I am not one for making resolutions on for the New Year mostly because by three of four days after I have already broken them. I prefer to set small goals that have a date or a time associated with them. I find it is much easier to complete these tasks then some lofty resolution that I will disregard right after it is made. So I resolve this year to not make any resolutions at all, well except the one I just made that is.
The New Year gives us an opportunity to look back over what has past, the mistakes we have made and also the good things that have happened. We certainly cannot change the past, but we do have to learn from it. What changes can be made in our lives so we do not repeat the mistakes of the previous year, and it is a time to set some goals for the coming year.
But the New Year also gives us a chance to start off fresh. Three hundred and sixty-five days stand in front of us, each brand new with opportunities for us to make a difference in our lives or in the lives of someone else. It is the time of the year when there is so much hope and promise for the coming year. If the past year was difficult it does not have to define the future.
According to the dictionary, a resolution is a commitment that we make to one or more personal goals, projects or the reforming of a habit. These can be made all throughout the year but they are especially made before or one New Year's Eve. These are resolutions that we plan to work on all during the coming year.
The making of resolutions does have a religious significance to them. During the Jewish New Year and continuing throughout the High Holy Days, Jews will look back upon the year that is ending and seek and give forgiveness to those who have been harmed or who have harmed them. Not a bad way to start off the New Year, I would say.
There is also a parallel to this type of resolution in my own Orthodox tradition. The Sunday before Great Lent begins is called Forgiveness Sunday. At the end of the Vespers service, or in my parish at the end of the Divine Liturgy, each person present asks for forgiveness from all of the others who are in attendance. In this way we start off the season of Great Lent reconciled to everyone and the hope is, at the end of Great Lent, we are reconciled to God.
But the religious significance continues.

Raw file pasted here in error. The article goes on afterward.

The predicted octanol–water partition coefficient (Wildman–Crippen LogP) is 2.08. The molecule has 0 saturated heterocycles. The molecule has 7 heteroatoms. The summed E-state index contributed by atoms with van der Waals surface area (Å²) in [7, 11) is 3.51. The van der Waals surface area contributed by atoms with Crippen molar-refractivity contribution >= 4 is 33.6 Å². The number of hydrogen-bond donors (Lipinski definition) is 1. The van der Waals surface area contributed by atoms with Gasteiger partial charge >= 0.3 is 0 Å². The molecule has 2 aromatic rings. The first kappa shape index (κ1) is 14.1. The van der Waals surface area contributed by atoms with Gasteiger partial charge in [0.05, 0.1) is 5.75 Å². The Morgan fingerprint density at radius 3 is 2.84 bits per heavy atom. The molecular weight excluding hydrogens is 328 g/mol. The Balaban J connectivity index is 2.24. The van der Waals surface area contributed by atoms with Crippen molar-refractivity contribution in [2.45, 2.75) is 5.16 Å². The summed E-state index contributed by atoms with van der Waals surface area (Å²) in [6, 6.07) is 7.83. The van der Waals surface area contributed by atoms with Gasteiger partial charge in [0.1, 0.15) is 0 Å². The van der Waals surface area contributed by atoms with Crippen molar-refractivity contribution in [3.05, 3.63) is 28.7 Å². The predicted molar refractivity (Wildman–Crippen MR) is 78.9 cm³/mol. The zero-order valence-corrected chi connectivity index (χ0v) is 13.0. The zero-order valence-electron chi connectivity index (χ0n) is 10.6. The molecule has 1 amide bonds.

The ancient Babylonians made promises to their gods that they would return object that they may have "borrowed" during the year as well as pay off all of their debits. Imagine if we all did this we would begin the New Year out of debit and not owing anyone anything. The Romans made a pledge to the god Janus, medieval nights made vows at the end of the Christmas Season to re-affirm their commitment to chivalry. And at the Christian Watch Night Services on New Year's Eve, Christians would make resolutions and pray that they would be able to fulfill them.
So what is it about our ability to keep to our resolutions?
As I mentioned at the start, my resolutions usually last only a few days and then I break them. Or worse as time goes by I simply forget I even made them!
According to a 2007 study conducted at the University of Bristol, men achieved their goals 22 percent more often when they were shared with others. By sharing the resolutions or setting goals that can be measured, we stand a much better chance of completing whatever it is that we set out to do. If we are accountable to another person, who perhaps has the same goals, then the other person will be able to keep us accountable on that goal. We do not want to let anyone down so we will be more apt to complete the goal.
Perhaps the best resolution we can make is to just be the best person that we can possibly be in the coming year, be kinder to each other and just be thankful for what we have. I know this is a lofty goal but imagine what the world would be like if we were able to do just that.